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Lax Environment

Duke lacrosse scandal reinforces a growing sense that college sports are out of control, fueled by pampered athletes with a sense of entitlement

April 16, 2006|David Wharton and Gary Klein | Times Staff Writers

DURHAM, N.C. — For a few hours on a balmy Friday evening, the people at Koskinen Stadium can forget. Fans wear Duke lacrosse caps and T-shirts that read "I Love Duke Lax" without a hint of irony, cheering as the women's team faces top-ranked Northwestern. Players raise their sticks and whoop to celebrate a late goal.

Within minutes of the upset victory, however, Coach Kerstin Kimel finds herself talking to reporters about the university's other lacrosse squad.

The nationally ranked men's team was abruptly disbanded at midseason, the players under investigation after an exotic dancer told police she was gang-raped by three lacrosse players at a party. Because they are white and the accuser is African American, the case has stirred racial tensions in Durham and underscored the historically uneasy rapport between Duke and its less-affluent surrounding community.

"It's been hard around here," Kimel says.

The coach speaks briskly, earnestly, saying there are so many people for whom she feels concern: The alleged victim. The players who, at the very least, put themselves in a bad situation that night. The men's coach -- her colleague -- who resigned.

More than anything, Kimel predicts, what happened at Duke will send aftershocks beyond the school and the city.

She says, "I think there are a lot of coaches who looked at this and thought: 'That could have been me.' "

Despite elements specific to time and place, the Duke case joins a growing list of scandals -- notably at Oklahoma, Miami, Nebraska and Colorado -- that share a common thread. One by one, they have reinforced a growing sense that college sports are spinning out of control, riddled with pampered athletes who consider themselves above the law.

"I think it's dangerous to see [Duke] as an isolated incident," said Michael Messner, a USC professor who has written several books on gender issues in sport. "This is a really good opportunity for us to look at the culture of men's sports and ask ourselves, 'If the shoe fits, wear it.' I think it's a systemic problem."


In the aftermath of the party at Duke on March 13, prosecutors asked 46 lacrosse players to submit DNA samples. A 47th player, who is black, is not under investigation because the accuser told police her three attackers were white.

The players have denied the allegations and, through their attorneys, declined to comment further.

Initial tests failed to link any of them to the alleged crime, and no one has been charged. Still, the district attorney said he was awaiting further results and has vowed to press forward. No matter the outcome, the incident remains troublesome.

Witnesses allege they heard players yelling racial slurs that evening, and local media have reported on the team's previous run-ins with the law for misdemeanor offenses, all of which qualifies Duke lacrosse for a notorious list.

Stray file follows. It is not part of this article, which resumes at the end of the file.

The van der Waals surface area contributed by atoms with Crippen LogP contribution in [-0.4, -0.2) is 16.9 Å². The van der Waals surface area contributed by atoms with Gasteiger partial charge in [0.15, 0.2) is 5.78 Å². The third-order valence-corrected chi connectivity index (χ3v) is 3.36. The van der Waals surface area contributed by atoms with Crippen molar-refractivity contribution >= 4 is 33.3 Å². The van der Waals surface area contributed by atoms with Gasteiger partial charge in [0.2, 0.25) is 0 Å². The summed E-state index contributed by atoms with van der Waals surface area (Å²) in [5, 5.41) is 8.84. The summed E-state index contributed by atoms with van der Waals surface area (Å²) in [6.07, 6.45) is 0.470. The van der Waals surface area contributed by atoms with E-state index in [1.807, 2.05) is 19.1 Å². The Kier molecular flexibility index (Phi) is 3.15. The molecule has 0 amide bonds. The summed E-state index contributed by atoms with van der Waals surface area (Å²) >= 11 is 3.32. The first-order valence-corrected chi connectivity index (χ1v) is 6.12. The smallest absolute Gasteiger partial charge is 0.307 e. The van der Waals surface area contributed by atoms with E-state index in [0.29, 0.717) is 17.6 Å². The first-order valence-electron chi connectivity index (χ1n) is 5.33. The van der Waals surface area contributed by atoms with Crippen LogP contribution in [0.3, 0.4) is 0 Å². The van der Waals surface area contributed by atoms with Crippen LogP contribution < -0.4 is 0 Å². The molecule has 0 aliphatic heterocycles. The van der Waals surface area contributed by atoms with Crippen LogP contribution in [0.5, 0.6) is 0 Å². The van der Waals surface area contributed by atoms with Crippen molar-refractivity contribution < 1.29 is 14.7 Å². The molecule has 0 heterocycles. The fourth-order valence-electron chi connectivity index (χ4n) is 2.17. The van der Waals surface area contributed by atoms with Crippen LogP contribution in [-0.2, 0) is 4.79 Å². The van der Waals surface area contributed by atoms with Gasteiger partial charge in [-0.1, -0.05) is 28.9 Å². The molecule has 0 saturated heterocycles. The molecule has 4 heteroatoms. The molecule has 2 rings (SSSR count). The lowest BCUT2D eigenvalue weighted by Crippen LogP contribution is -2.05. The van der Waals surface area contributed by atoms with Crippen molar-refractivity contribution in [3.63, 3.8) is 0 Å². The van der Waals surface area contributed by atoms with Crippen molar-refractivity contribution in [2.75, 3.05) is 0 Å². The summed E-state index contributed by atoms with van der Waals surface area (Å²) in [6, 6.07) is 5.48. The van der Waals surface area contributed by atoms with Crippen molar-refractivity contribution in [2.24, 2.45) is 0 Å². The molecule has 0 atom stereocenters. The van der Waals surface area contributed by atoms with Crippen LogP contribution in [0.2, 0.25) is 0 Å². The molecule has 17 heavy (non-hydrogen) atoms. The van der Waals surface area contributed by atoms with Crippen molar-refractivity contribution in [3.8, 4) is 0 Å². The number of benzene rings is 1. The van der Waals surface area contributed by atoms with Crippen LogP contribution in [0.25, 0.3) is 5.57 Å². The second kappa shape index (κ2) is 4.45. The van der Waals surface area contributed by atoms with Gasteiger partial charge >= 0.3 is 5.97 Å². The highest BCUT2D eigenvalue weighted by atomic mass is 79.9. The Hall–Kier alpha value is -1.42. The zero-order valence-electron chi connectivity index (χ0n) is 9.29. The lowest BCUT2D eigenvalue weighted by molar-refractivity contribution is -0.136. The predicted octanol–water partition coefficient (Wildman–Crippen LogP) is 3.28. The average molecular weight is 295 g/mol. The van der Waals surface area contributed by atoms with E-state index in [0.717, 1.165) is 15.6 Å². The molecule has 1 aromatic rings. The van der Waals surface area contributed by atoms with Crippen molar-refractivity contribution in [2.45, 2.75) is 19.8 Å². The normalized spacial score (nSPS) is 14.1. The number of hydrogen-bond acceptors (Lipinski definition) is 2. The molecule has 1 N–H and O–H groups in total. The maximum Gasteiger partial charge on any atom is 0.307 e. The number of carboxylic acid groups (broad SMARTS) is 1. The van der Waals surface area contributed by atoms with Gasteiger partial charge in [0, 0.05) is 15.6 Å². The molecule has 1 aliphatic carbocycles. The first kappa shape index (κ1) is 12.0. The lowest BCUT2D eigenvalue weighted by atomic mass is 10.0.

In the late 1980s, three Oklahoma football players were arrested for allegedly raping a woman in an athletic dormitory, another player shot a teammate and quarterback Charles Thompson was convicted of selling cocaine to an undercover agent. Reports of wild behavior in the team dorm helped persuade the NCAA to outlaw athletes-only housing.

Into the early 1990s, the Miami football program was plagued by player arrests and allegations of sexual misconduct, alcohol abuse and gunplay.

Soon after, one Nebraska football player was arrested and later convicted of firing two shots into a car; another was charged with but acquitted of attempted second-degree murder. Running back Lawrence Phillips was arrested for beating his ex-girlfriend, suspended from the team for six games, then reinstated for end-of-the-season play, including the national championship game.

Scandal has visited local schools too. In recent years, then-USC lineman Winston Justice pleaded no contest to a misdemeanor after flashing a toy gun in an argument, and two other Trojan players were investigated for, but never charged with, sexual assault.

At UCLA in 1999, 19 current and former athletes -- among them quarterback Cade McNown -- pleaded no contest to misdemeanor charges in a scheme to illegally obtain handicapped-parking placards so they could park on campus.

Most recently, in 2004, Colorado was rocked by allegations of excessive drinking, strippers and rape at recruiting parties. A female former kicker told Sports Illustrated she had been raped by a teammate. The university enacted reforms but, two weeks ago, it was reported that seven members of the men's golf team had visited a strip club during a school-funded trip.

"This sort of problem exists on every campus," said Katherine Redmond, who claimed in a civil action that she had been sexually assaulted by former Nebraska football player Christian Peter and later founded the National Coalition Against Violent Athletes in Colorado. "Duke is just the latest. There will be more."


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